Educational theory and practice have begun to appear more frequently in the popular press. Terms such as collaborative learning, [http://oregonstate.edu/instruct/comm440-540/CL2pager.htm ] project-based learning, [ http://www.edutopia.org/project-based-learning] metacognition, [ https://teal.ed.gov/tealGuide/metacognitive ] inquiry-based learning, [ http://www.inquirybasedlearning.org/?page=What_is_IBL ] and so on, might be new to some audiences, but they have a relatively long and well-documented history for many educators. The most widely-known and promising pedagogical approach is constructivism [http://www.edpsycinteractive.org/topics/cognition/construct.html ] grounded on the work of Piaget,  [ http://www.piaget.org/aboutPiaget.html ] Vygotsky, [http://www.simplypsychology.org/vygotsky.html ] and Bruner [http://infed.org/mobi/jerome-bruner-and-the-process-of-education/ ]. Given how it has transformed my own understanding of pedagogy, teaching, and learning, constructionism [ http://www.edpsycinteractive.org/topics/cognition/construct.html ] seems ripe for a similar resurgence — like a phoenix rising from the ashes of Taylorization and standardized testing.


Via Elizabeth E Charles
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Agron S. Dida's curator insight, March 6, 2014 2:42 AM

From inside the article: "Constructionism is based on two types of construction. First, it asserts that learning is an active process, in which people actively construct knowledge from their experience in the world. People don’t get ideas; they make them. This aspect of construction comes from the constructivist theory of knowledge development by Jean Piaget. To Piaget’s concept, Papert added another type of construction, arguing that people construct new knowledge with particular effectiveness when they are engaged in constructing personally meaningful products."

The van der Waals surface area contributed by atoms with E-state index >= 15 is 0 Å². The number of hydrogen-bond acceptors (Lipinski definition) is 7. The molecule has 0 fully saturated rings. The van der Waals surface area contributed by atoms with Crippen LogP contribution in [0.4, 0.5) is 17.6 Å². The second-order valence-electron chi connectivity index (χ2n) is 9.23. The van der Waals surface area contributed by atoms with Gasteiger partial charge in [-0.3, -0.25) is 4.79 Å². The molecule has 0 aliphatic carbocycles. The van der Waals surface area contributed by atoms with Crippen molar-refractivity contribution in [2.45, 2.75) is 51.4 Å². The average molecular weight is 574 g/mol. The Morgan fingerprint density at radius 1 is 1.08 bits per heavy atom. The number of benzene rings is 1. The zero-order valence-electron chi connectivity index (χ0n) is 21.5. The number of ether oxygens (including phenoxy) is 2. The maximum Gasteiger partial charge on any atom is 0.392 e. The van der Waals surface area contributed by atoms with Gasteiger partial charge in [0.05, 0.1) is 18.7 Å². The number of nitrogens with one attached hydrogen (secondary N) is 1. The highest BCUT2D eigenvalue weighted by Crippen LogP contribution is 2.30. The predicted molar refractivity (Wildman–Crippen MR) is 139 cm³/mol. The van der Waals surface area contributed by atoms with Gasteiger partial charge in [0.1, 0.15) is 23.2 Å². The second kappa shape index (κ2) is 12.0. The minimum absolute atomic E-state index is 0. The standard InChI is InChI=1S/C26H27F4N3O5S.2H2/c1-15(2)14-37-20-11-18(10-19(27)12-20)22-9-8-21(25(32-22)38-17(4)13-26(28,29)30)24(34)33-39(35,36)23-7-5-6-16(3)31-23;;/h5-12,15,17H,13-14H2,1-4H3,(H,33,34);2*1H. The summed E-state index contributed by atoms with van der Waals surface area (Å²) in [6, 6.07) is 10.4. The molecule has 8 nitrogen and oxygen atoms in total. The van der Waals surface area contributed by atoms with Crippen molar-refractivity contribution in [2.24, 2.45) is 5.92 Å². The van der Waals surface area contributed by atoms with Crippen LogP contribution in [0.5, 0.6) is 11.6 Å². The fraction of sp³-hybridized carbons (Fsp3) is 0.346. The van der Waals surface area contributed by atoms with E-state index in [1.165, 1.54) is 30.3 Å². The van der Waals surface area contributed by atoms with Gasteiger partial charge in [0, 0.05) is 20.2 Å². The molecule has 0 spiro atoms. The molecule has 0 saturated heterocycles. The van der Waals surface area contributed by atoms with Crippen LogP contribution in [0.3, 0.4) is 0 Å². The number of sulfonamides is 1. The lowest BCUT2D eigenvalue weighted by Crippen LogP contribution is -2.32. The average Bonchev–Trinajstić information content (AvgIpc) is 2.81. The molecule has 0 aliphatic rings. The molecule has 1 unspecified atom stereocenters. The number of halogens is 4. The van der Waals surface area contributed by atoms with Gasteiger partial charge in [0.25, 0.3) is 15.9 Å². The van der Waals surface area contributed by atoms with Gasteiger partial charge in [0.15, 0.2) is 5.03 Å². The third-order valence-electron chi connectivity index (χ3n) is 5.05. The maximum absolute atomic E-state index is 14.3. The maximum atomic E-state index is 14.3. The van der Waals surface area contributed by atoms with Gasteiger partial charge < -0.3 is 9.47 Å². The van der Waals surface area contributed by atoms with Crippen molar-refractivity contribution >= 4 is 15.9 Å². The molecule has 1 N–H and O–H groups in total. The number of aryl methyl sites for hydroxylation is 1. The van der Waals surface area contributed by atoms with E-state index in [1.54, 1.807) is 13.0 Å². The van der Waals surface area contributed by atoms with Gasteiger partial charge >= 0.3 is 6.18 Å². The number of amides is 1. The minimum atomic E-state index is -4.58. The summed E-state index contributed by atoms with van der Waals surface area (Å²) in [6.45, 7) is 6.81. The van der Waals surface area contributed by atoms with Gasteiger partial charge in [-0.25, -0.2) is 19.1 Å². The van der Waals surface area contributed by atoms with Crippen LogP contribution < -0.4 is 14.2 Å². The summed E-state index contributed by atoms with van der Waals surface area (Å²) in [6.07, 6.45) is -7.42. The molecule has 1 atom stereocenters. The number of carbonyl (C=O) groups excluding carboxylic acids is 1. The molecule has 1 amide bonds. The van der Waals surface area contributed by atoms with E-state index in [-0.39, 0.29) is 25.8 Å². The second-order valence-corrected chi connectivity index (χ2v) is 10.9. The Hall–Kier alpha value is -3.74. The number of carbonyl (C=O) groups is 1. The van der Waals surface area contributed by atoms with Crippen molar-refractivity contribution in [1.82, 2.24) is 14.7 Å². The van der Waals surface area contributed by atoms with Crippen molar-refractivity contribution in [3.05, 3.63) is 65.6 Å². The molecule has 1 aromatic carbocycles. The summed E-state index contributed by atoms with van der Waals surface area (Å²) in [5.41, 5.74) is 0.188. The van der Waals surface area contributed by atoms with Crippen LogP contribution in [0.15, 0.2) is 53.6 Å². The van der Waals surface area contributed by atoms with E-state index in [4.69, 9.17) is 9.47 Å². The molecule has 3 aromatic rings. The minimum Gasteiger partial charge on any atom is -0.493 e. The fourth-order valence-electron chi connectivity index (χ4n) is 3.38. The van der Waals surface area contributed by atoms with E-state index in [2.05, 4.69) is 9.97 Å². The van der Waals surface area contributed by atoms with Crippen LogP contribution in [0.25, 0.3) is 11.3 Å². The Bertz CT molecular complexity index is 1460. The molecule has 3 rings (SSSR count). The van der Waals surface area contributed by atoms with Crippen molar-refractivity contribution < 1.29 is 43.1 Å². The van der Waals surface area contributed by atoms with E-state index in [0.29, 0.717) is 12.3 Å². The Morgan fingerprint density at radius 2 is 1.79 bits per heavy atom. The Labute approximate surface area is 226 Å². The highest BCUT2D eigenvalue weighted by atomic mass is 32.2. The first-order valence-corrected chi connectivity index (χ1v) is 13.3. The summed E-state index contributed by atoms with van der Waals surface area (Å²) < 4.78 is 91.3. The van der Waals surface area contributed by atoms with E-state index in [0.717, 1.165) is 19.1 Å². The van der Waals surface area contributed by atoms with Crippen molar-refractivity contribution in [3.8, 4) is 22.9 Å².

Channylt's curator insight, April 3, 2014 5:51 AM

A great article about Constructionism a hybrid pedagogy - a theory based upon collaborative, project-based and student ownership of learning resulting in a learning that is largely 'constructed' by the learner themselves. 

Paul Oliveri's curator insight, April 6, 2014 1:23 AM

Constructionism, constructivism, learner centred, authentic, real world, active process, problem based, integration of technology in an authentic way and most importantly transformative.

 

With 63 scoopit interactions this article obviously resonates with the broader education community.

 

How do I use these principles to facilitate someone becoming a Paramedic via the distance mode of learning. I use technology to create learner centred, authentic and problem based activities to facilitate their learning.


This may be having the student develop a video of their interactions with simulated patients, participate in lecturer facilitated collaborative exercises (synchronous and asynchronous) or collaborating in groups with their peers in both synchronous and asynchronous activities.


All of the interactions were previously done in a live environment. Today technology is just the vessel for which these interactions occur.

 

Me I’m still just one of many resources available to them.